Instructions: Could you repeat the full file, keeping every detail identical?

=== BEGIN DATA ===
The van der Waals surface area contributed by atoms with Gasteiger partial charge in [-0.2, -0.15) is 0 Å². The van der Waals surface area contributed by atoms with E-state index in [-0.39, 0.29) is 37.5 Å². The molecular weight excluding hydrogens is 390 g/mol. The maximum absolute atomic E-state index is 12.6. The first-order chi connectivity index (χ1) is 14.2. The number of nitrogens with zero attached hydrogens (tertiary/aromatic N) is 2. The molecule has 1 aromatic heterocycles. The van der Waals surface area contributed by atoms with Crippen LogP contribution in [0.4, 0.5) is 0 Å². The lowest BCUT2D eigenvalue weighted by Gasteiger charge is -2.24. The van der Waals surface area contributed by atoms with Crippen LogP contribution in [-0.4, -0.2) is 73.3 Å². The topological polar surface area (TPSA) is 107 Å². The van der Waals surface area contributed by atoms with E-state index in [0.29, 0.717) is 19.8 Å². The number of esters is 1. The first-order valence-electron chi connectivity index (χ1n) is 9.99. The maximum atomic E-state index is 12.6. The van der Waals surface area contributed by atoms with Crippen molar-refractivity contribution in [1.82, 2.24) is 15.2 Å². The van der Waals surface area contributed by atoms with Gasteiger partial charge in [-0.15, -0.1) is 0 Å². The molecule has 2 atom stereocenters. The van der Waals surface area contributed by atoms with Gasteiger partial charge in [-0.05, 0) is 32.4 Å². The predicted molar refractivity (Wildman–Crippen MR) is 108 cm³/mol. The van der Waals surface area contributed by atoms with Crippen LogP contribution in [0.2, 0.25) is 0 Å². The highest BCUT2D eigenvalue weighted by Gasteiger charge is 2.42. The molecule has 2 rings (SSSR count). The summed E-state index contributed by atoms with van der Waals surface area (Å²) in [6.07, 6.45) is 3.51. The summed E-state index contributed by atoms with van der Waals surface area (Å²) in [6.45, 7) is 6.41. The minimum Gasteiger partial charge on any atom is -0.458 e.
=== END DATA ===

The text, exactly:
The van der Waals surface area contributed by atoms with Gasteiger partial charge in [-0.2, -0.15) is 0 Å². The van der Waals surface area contributed by atoms with E-state index in [-0.39, 0.29) is 37.5 Å². The molecular weight excluding hydrogens is 390 g/mol. The maximum absolute atomic E-state index is 12.6. The first-order chi connectivity index (χ1) is 14.2. The number of nitrogens with zero attached hydrogens (tertiary/aromatic N) is 2. The molecule has 1 aromatic heterocycles. The van der Waals surface area contributed by atoms with Crippen LogP contribution in [0.4, 0.5) is 0 Å². The lowest BCUT2D eigenvalue weighted by Gasteiger charge is -2.24. The van der Waals surface area contributed by atoms with Crippen LogP contribution in [-0.4, -0.2) is 73.3 Å². The topological polar surface area (TPSA) is 107 Å². The van der Waals surface area contributed by atoms with E-state index in [0.29, 0.717) is 19.8 Å². The number of esters is 1. The first-order valence-electron chi connectivity index (χ1n) is 9.99. The maximum atomic E-state index is 12.6. The van der Waals surface area contributed by atoms with Crippen molar-refractivity contribution in [1.82, 2.24) is 15.2 Å². The van der Waals surface area contributed by atoms with Gasteiger partial charge in [-0.15, -0.1) is 0 Å². The molecule has 2 atom stereocenters. The van der Waals surface area contributed by atoms with Gasteiger partial charge in [-0.05, 0) is 32.4 Å². The predicted molar refractivity (Wildman–Crippen MR) is 108 cm³/mol. The van der Waals surface area contributed by atoms with Crippen LogP contribution in [0.2, 0.25) is 0 Å². The highest BCUT2D eigenvalue weighted by Gasteiger charge is 2.42. The molecule has 2 rings (SSSR count). The summed E-state index contributed by atoms with van der Waals surface area (Å²) in [6.07, 6.45) is 3.51. The summed E-state index contributed by atoms with van der Waals surface area (Å²) in [6.45, 7) is 6.41. The minimum Gasteiger partial charge on any atom is -0.458 e.